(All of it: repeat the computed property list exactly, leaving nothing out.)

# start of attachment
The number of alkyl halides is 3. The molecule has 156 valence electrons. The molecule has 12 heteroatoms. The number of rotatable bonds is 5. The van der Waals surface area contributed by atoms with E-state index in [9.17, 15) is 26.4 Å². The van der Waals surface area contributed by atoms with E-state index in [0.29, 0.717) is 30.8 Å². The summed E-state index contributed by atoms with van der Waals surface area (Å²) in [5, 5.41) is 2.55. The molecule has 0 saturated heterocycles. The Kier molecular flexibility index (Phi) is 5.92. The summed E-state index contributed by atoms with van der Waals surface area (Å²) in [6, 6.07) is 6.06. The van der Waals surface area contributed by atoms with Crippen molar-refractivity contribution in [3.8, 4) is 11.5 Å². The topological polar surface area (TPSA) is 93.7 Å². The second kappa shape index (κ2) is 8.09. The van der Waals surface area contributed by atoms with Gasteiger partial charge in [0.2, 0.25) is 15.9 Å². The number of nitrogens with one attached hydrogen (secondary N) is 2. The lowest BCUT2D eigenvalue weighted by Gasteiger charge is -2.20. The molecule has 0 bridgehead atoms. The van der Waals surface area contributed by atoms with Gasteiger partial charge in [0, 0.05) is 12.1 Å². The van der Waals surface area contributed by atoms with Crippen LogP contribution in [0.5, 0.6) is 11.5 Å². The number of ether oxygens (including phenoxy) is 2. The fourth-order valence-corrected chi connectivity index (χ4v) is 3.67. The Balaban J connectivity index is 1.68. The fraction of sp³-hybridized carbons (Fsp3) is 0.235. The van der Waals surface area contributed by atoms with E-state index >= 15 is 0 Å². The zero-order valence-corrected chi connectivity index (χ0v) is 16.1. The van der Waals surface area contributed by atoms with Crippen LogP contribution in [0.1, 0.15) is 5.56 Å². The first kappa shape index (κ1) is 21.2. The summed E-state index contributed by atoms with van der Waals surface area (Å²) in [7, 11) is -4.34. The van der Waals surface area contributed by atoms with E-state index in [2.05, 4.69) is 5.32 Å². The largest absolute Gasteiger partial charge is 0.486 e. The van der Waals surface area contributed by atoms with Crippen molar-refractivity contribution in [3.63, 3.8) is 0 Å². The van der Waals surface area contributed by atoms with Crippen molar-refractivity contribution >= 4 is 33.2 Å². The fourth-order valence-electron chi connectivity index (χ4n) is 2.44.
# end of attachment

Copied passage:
The number of alkyl halides is 3. The molecule has 156 valence electrons. The molecule has 12 heteroatoms. The number of rotatable bonds is 5. The van der Waals surface area contributed by atoms with E-state index in [9.17, 15) is 26.4 Å². The van der Waals surface area contributed by atoms with E-state index in [0.29, 0.717) is 30.8 Å². The summed E-state index contributed by atoms with van der Waals surface area (Å²) in [5, 5.41) is 2.55. The molecule has 0 saturated heterocycles. The Kier molecular flexibility index (Phi) is 5.92. The summed E-state index contributed by atoms with van der Waals surface area (Å²) in [6, 6.07) is 6.06. The van der Waals surface area contributed by atoms with Crippen molar-refractivity contribution in [3.8, 4) is 11.5 Å². The topological polar surface area (TPSA) is 93.7 Å². The second kappa shape index (κ2) is 8.09. The van der Waals surface area contributed by atoms with Gasteiger partial charge in [0.2, 0.25) is 15.9 Å². The number of nitrogens with one attached hydrogen (secondary N) is 2. The lowest BCUT2D eigenvalue weighted by Gasteiger charge is -2.20. The molecule has 0 bridgehead atoms. The van der Waals surface area contributed by atoms with Gasteiger partial charge in [0, 0.05) is 12.1 Å². The van der Waals surface area contributed by atoms with Crippen LogP contribution in [0.5, 0.6) is 11.5 Å². The number of ether oxygens (including phenoxy) is 2. The fourth-order valence-corrected chi connectivity index (χ4v) is 3.67. The Balaban J connectivity index is 1.68. The fraction of sp³-hybridized carbons (Fsp3) is 0.235. The van der Waals surface area contributed by atoms with E-state index >= 15 is 0 Å². The zero-order valence-corrected chi connectivity index (χ0v) is 16.1. The van der Waals surface area contributed by atoms with Crippen LogP contribution in [0.1, 0.15) is 5.56 Å². The first kappa shape index (κ1) is 21.2. The summed E-state index contributed by atoms with van der Waals surface area (Å²) in [7, 11) is -4.34. The van der Waals surface area contributed by atoms with E-state index in [2.05, 4.69) is 5.32 Å². The largest absolute Gasteiger partial charge is 0.486 e. The van der Waals surface area contributed by atoms with Crippen molar-refractivity contribution in [3.63, 3.8) is 0 Å². The van der Waals surface area contributed by atoms with Crippen molar-refractivity contribution >= 4 is 33.2 Å². The fourth-order valence-electron chi connectivity index (χ4n) is 2.44.